TPP to stay largely as is minus US, members agree
Countries aim to tempt Washington back but could clash over revisions
TOKYO -- The Trans-Pacific Partnership will be salvaged without too many revisions despite the American withdrawal, the 11 remaining signatories agreed Thursday, but forging a new pact will still likely prove a contentious process.
Negotiators met for two days in the Japanese hot-springs resort town of Hakone, Kanagawa Prefecture. Agreeing to press on toward a new treaty with only minimal modifications was the most significant result. The countries aim to lay out a shape for the so-called TPP 11 ahead of cabinet-level and leadership meetings in Vietnam this November.
Attendees "achieved mutual understanding on a path forward" toward implementing the treaty, Japanese chief negotiator Kazuyoshi Umemoto told reporters. The 11 countries "will carry on working without lowering the TPP's high standards," he said.
Keeping Washington's seat warm
Discussions were led by countries including Japan, Australia and New Zealand, which hope to quickly put the pact into force as is. Mexico appeared more proactive than at previous talks in Vietnam, when its focus was mainly on an upcoming renegotiation of the North American Free Trade Agreement.
Drastic change to the TPP could not only bring clashing interests among signatories back to the fore, but also make it harder to lure the U.S. back into the fold. Thursday's agreement among chief negotiators and other representatives to preserve as much of the original terms as possible showed an intent to retain the TPP's core regardless of Washington's absence.
But discussions did not go deep enough to yield concrete revisions on such important issues as whether to alter terms on repealing tariffs. Nor did members set terms for implementing the revised treaty. The TPP as currently written goes into force when ratified by at least six members accounting for at least 85% of the bloc's gross domestic product.
The same, but different
Areas where Washington's desires show through heavily would be focal points in revising the treaty.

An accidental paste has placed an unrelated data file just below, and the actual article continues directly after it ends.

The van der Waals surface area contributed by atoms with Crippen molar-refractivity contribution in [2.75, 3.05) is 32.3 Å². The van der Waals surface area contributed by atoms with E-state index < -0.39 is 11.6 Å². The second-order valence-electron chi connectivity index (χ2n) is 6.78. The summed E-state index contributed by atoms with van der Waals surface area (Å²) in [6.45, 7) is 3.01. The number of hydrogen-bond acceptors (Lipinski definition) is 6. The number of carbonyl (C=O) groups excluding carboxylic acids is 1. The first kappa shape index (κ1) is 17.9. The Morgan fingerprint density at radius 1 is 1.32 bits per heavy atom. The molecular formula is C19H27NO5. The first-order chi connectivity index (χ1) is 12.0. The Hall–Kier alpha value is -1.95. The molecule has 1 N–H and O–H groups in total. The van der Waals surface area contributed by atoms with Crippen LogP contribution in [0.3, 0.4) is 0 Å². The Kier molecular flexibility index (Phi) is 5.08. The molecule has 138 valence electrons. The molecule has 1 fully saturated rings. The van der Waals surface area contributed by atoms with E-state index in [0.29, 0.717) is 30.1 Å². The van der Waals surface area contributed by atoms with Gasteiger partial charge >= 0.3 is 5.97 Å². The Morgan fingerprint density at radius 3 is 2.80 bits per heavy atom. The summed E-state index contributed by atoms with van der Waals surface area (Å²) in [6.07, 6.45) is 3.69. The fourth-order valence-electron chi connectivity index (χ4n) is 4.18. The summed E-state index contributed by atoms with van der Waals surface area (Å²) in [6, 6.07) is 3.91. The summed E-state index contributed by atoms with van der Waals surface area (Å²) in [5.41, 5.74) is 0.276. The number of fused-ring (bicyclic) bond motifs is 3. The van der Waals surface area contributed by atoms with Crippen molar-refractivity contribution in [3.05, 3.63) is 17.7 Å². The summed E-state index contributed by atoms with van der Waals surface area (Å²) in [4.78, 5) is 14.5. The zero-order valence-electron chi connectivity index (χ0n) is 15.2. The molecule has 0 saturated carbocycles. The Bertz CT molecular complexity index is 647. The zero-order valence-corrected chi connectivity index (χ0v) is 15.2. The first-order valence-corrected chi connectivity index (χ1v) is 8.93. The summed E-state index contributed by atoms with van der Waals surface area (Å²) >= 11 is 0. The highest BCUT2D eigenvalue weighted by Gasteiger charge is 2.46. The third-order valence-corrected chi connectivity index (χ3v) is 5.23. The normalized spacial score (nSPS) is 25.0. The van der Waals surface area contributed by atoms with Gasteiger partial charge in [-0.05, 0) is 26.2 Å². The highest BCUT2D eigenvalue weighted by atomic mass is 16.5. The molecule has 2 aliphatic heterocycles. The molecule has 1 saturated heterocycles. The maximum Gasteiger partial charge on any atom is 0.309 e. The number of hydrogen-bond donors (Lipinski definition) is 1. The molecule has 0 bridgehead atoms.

The U.S. fought hard to extend protection periods for data on biotechnology-based pharmaceuticals under the pact, for example. A number of members at this week's meetings, including Japan, expressed a preference for shorter periods.
But signatories absolutely intend to retain the bones of the TPP. Many close to the matter believe that should the U.S. return, the pact would be implemented as originally agreed with American requests incorporated. Overhauling it too radically in Washington's absence could affect the framework down the line.
A rocky road
Some countries, such as Vietnam and Malaysia, originally conceded to softer domestic protections in return for an open U.S. market. How they will approach revisions is unclear. Countries with weak domestic industry may even seek to revise tariff agreements, but New Zealand and Australia are standing firm.
Domestic conditions of remaining signatories will also factor into whether they maintain their enthusiasm. Malaysia did not send its chief negotiator to the meetings. Nor did Canada, which has seen a change of government since agreeing to the TPP.
The next meetings will begin in late August or early September in Australia. The biggest question will likely be whether members can sustain momentum while clearing away barriers to forging a new pact.